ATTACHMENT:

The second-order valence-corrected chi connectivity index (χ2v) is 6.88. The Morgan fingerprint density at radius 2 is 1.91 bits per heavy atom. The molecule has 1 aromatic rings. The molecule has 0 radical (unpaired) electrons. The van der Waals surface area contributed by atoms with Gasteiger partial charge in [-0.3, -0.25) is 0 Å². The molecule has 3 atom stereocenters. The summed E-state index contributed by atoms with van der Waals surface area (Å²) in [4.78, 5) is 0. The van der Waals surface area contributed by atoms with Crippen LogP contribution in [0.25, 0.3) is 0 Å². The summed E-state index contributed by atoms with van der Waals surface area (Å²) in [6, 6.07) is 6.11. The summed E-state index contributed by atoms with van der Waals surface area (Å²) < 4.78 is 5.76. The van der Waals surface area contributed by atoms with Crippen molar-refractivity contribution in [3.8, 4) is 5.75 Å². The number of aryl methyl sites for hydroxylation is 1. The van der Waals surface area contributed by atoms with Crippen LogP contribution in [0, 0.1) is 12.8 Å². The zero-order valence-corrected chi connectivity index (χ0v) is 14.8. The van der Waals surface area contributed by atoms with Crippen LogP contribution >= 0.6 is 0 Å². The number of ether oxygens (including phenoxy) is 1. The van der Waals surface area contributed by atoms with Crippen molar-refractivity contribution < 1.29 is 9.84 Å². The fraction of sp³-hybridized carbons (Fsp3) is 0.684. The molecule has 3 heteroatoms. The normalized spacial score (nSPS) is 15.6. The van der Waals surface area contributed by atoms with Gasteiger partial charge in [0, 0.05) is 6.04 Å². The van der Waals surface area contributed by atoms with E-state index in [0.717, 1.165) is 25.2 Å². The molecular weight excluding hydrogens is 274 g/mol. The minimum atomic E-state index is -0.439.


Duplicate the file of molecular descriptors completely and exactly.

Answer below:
The second-order valence-corrected chi connectivity index (χ2v) is 6.88. The Morgan fingerprint density at radius 2 is 1.91 bits per heavy atom. The molecule has 1 aromatic rings. The molecule has 0 radical (unpaired) electrons. The van der Waals surface area contributed by atoms with Gasteiger partial charge in [-0.3, -0.25) is 0 Å². The molecule has 3 atom stereocenters. The summed E-state index contributed by atoms with van der Waals surface area (Å²) in [4.78, 5) is 0. The van der Waals surface area contributed by atoms with Crippen LogP contribution in [0.25, 0.3) is 0 Å². The summed E-state index contributed by atoms with van der Waals surface area (Å²) in [6, 6.07) is 6.11. The summed E-state index contributed by atoms with van der Waals surface area (Å²) < 4.78 is 5.76. The van der Waals surface area contributed by atoms with Crippen molar-refractivity contribution in [3.8, 4) is 5.75 Å². The number of aryl methyl sites for hydroxylation is 1. The van der Waals surface area contributed by atoms with Crippen LogP contribution in [0, 0.1) is 12.8 Å². The zero-order valence-corrected chi connectivity index (χ0v) is 14.8. The van der Waals surface area contributed by atoms with Crippen LogP contribution >= 0.6 is 0 Å². The number of ether oxygens (including phenoxy) is 1. The van der Waals surface area contributed by atoms with Crippen molar-refractivity contribution < 1.29 is 9.84 Å². The fraction of sp³-hybridized carbons (Fsp3) is 0.684. The molecule has 3 heteroatoms. The normalized spacial score (nSPS) is 15.6. The van der Waals surface area contributed by atoms with Gasteiger partial charge in [0, 0.05) is 6.04 Å². The van der Waals surface area contributed by atoms with E-state index in [0.717, 1.165) is 25.2 Å². The molecular weight excluding hydrogens is 274 g/mol. The minimum atomic E-state index is -0.439.